Two people can write
a poem, one word at
a time. One word in
each voice: finishing
is a tricky thing. You
can hear the agendas
There is the give
and take of it,
pushing someone else's
tongue. One man says "for,"
expecting perhaps "ever" or
else something concrete: "love," "money,"
"decades." The next man says
"three," forcing the first
to choose, refusing to be led.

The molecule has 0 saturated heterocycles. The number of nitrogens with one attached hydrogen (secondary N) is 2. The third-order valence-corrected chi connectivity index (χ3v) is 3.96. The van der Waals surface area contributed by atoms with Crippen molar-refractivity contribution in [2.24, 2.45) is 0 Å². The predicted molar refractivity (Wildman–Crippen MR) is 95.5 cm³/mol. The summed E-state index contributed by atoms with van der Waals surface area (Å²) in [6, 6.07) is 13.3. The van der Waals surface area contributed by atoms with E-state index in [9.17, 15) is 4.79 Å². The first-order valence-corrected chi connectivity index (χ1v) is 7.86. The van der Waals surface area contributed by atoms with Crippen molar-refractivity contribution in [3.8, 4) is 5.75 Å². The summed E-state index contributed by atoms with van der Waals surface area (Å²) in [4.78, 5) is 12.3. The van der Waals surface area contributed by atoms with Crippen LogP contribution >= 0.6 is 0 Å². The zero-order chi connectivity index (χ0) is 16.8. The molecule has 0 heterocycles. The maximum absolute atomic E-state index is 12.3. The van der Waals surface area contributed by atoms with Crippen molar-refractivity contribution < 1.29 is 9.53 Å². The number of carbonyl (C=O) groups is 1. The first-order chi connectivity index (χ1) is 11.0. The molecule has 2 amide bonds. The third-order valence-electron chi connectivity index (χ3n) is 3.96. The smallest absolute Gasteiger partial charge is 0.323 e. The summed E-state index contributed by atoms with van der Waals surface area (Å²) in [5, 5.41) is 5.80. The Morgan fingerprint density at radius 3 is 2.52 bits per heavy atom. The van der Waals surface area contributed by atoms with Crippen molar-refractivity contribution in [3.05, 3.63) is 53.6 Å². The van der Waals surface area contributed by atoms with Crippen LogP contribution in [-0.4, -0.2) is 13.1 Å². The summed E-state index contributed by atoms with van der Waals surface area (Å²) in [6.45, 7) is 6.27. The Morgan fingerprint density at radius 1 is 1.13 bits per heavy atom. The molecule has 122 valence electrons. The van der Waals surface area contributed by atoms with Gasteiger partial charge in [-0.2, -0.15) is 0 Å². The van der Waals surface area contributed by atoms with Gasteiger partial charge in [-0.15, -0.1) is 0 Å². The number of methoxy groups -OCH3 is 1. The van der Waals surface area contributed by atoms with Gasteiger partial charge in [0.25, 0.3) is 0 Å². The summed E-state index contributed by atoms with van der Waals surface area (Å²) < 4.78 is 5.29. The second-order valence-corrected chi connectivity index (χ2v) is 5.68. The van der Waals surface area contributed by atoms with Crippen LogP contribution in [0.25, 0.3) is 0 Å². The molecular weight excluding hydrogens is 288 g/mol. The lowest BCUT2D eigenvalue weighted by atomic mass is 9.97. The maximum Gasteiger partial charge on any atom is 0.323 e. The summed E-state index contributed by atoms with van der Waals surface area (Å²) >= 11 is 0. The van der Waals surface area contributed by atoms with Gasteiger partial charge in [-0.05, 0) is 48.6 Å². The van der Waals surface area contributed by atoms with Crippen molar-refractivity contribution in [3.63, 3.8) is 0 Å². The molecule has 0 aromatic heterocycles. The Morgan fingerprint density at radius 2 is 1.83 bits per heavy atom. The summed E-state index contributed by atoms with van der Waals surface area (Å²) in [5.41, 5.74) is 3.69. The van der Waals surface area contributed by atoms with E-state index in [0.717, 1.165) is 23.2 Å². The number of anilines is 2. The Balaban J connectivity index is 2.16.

There are twenty of us,
maybe more, and we're lying
on our backs amidst the Rodins.
This marble floor is overwhelmed:
the smalls of twenty backs, so
sudden and intimate. The sculptures,
heavy and black, look down, aloof
but maybe a little perplexed.
Higher above is the room's eye,
a nautilus-shell round window,
and it is pleased by the echoing
voices, gladdened by the forty eyes
returning its gaze, for once not
distracted by the French master's